What is a G-Lader?

Volkswagen’s supercharger gave cars like the Polo G40 and Corrado G60 a massive leg up in the performance car stakes back in the early 1990s. But when other manufacturers were using turbos, why did VW choose the G-Lader instead?

The art of supercharging goes back almost a century to the huge, blown Mercedes, Alfas, Bentleys and Bugattis that took the European race circuits by storm back in the 1930s. However, superchargers always had their snags which is why the turbo tended to dominate in the decades that followed.

The principles of forced induction are pretty simple; the greater the amount of air that can pass through an engine, the greater the power produced which is why a big engine is usually more powerful than a small one. But big engines aren’t that efficient, and don’t fit in small cars. The solution then is to squeeze extra air into a small engine under pressure. A turbo uses the flow of the engine’s exhaust gases to drive the turbine wheel, however the gases need to be flowing quickly before it spins and there’s always a degree of lag and poor low speed response.

In contrast, a supercharger is driven from the engine’s crankshaft, which means it’s always working, and because it’s not reliant on exhaust gases, it can produce dramatic power increases immediately, even at low engine speeds. Thanks to CorradoG60.co.uk for the above illustration.

So why haven’t superchargers been used more? Well, to be honest, it’s because the old designs weren’t actually that efficient. Compressed air would often escape through gaps around the pumping elements and the drive mechanism itself would sap power. They were noisy, too.

Recognising their potential, and their inherent flaws, Volkswagen therefore went back to the drawing board – the result being the revolutionary G-Lader. The name comes from the fact that there’s an air inlet on the outside of its circular casing which leads into a pair of parallel, spiral channels which wind from the inlet inwards to an air outlet in the centre of the spiral – making up the letter ‘G’.

Within this double spiral in another double spiral mounted on an eccentric shaft. With every rotation, this movable spiral forces two wedge-shaped pockets of air from the outer, open end of the spiral channel round to the centre of the unit. It takes half a turn for the air wedge to complete its journey, so each rotation delivers two pulses of air. Or, more accurately, two pairs of pulses from four air wedges as the movable spiral is double sided. It sounds a bit complicated, but the principle is beautifully simple. Unwanted air when your foot’s taken off the accelerator (don’t forget, the engine’s still spinning) is diverted to a bleed-off valve.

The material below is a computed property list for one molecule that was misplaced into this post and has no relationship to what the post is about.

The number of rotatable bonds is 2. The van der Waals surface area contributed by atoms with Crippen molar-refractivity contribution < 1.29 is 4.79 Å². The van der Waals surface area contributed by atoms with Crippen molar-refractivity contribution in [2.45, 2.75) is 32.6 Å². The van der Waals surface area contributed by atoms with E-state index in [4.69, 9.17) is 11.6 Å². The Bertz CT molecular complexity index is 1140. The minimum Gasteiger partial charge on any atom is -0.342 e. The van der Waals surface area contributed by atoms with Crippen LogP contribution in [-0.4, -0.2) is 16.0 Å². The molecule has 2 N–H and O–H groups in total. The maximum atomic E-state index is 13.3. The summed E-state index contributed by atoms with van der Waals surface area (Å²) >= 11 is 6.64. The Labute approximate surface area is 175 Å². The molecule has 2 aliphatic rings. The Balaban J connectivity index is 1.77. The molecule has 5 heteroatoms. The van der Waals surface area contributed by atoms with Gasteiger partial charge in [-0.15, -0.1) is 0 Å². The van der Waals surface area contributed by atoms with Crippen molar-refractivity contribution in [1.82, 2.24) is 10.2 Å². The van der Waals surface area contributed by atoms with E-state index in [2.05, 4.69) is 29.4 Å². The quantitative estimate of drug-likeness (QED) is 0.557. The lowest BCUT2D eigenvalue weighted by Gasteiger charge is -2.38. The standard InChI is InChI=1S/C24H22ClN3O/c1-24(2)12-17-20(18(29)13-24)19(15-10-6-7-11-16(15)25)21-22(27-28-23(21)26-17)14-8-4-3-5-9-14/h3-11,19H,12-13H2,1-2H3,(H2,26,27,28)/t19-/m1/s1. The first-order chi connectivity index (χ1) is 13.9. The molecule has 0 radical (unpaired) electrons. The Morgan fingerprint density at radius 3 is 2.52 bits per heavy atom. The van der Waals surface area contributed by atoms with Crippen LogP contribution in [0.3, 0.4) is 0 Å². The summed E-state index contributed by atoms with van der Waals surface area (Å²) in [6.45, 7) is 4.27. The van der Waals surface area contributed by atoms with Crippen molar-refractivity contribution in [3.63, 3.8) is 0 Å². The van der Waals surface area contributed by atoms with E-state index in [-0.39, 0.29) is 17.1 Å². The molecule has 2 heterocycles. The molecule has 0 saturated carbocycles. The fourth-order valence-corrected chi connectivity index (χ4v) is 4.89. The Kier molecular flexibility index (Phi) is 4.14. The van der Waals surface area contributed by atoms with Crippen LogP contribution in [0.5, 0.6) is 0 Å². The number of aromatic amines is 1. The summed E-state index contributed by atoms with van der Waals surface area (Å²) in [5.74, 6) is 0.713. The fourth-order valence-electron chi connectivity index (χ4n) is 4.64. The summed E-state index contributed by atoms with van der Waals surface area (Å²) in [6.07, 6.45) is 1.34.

By the time air comes out of the G-Lader, the pressure has increased by 0.8bar which, in the case of the 75bhp 1.3 Polo engine, is enough to raise output in the G40 from 75 to a far more potent 113bhp. Low speed torque goes up by 50%, too.

The whole arrangement is super efficient; around 65% of the energy used to drive it is transformed into the intake air’s pressure increase. In its time, that was a far higher ratio than any other supercharger system. It’s quiet as well, thanks to the gentle air pressure fluctuations, smooth airflow and low air speeds.

The beauty with the G-Lader is its spontaneous torque for rapid overtaking, much better fuel efficiency than a turbo engine as well as impressive reliability and durability. The G-Lader will need regular servicing, and while VW never specified an actual rebuild/overhaul interval, the bearings and seals within the charger have a finite lifespan, depending on the engine’s state of general tune.

On a standard setup, a rebuild every 45,000 miles is generally recommended. This might involve stripping the charger, cleaning the casing and inspecting the various components for wear before reassembling with new oil seals, apex strips, bearings and drive belt – usually using higher specification parts than when the supercharger left the factory. The cost of doing this starts at £340 from the likes of Jabbasport. Alternatively, if yours is beyond repair, we supply genuine exchange G60 ‘chargers here.

If you’re the lucky owner of a G-Lader equipped VW, pat yourself on the back, enjoy all that instant power and reassure yourself that you’re driving a car that was, like a lot of Volkswagen products, gloriously ahead of its time in many respects.


The opinions expressed here are the personal opinions of the author and do not necessarily represent the views and opinions of VW Heritage.






2 responses to: What is a G-Lader?

  1. Regarding the G60 engine used in the mk2 Golf and Corrado, was the 1781cc engine derived from the EA827 as commonly believed due to its displacement or in fact an enlarged EA111?

    If the former why did Volkswagen not further enlarge the engine to 1984cc roughly putting out 176-234 hp?

    Additionally apart from the mk3 Golf A59 prototype, why did Volkswagen not instead pursue a 1781-1984cc 4-cylinder turbo layout in place of the G60 akin to what Audi were doing with the related 5-cylinder engine? The same can be said on the Polo G40 given the EA111 was capable of being enlarged to a 1.6.

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